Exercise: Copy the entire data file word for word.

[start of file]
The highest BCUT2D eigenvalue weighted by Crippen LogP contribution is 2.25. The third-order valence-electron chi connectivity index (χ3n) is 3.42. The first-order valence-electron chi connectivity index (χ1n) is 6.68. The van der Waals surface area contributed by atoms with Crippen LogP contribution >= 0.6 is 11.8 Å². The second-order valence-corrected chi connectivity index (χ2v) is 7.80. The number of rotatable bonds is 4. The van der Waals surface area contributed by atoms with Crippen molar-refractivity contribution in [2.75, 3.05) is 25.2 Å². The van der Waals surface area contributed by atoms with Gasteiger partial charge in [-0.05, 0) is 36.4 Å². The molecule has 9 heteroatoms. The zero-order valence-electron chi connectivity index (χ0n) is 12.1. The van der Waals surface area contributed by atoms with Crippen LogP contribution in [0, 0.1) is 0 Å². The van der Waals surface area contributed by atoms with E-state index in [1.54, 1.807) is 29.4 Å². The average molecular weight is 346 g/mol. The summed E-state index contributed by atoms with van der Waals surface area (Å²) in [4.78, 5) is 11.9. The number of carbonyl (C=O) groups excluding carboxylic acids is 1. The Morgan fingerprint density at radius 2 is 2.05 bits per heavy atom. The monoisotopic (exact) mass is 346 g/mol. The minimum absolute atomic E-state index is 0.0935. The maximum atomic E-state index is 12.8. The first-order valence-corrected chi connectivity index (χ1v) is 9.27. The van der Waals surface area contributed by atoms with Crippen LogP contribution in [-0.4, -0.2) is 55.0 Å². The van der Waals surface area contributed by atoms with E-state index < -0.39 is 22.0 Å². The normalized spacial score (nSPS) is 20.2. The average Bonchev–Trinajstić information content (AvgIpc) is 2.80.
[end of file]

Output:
The highest BCUT2D eigenvalue weighted by Crippen LogP contribution is 2.25. The third-order valence-electron chi connectivity index (χ3n) is 3.42. The first-order valence-electron chi connectivity index (χ1n) is 6.68. The van der Waals surface area contributed by atoms with Crippen LogP contribution >= 0.6 is 11.8 Å². The second-order valence-corrected chi connectivity index (χ2v) is 7.80. The number of rotatable bonds is 4. The van der Waals surface area contributed by atoms with Crippen molar-refractivity contribution in [2.75, 3.05) is 25.2 Å². The van der Waals surface area contributed by atoms with Gasteiger partial charge in [-0.05, 0) is 36.4 Å². The molecule has 9 heteroatoms. The zero-order valence-electron chi connectivity index (χ0n) is 12.1. The van der Waals surface area contributed by atoms with Crippen LogP contribution in [0, 0.1) is 0 Å². The van der Waals surface area contributed by atoms with E-state index in [1.54, 1.807) is 29.4 Å². The average molecular weight is 346 g/mol. The summed E-state index contributed by atoms with van der Waals surface area (Å²) in [4.78, 5) is 11.9. The number of carbonyl (C=O) groups excluding carboxylic acids is 1. The Morgan fingerprint density at radius 2 is 2.05 bits per heavy atom. The monoisotopic (exact) mass is 346 g/mol. The minimum absolute atomic E-state index is 0.0935. The maximum atomic E-state index is 12.8. The first-order valence-corrected chi connectivity index (χ1v) is 9.27. The van der Waals surface area contributed by atoms with Crippen LogP contribution in [-0.4, -0.2) is 55.0 Å². The van der Waals surface area contributed by atoms with E-state index < -0.39 is 22.0 Å². The normalized spacial score (nSPS) is 20.2. The average Bonchev–Trinajstić information content (AvgIpc) is 2.80.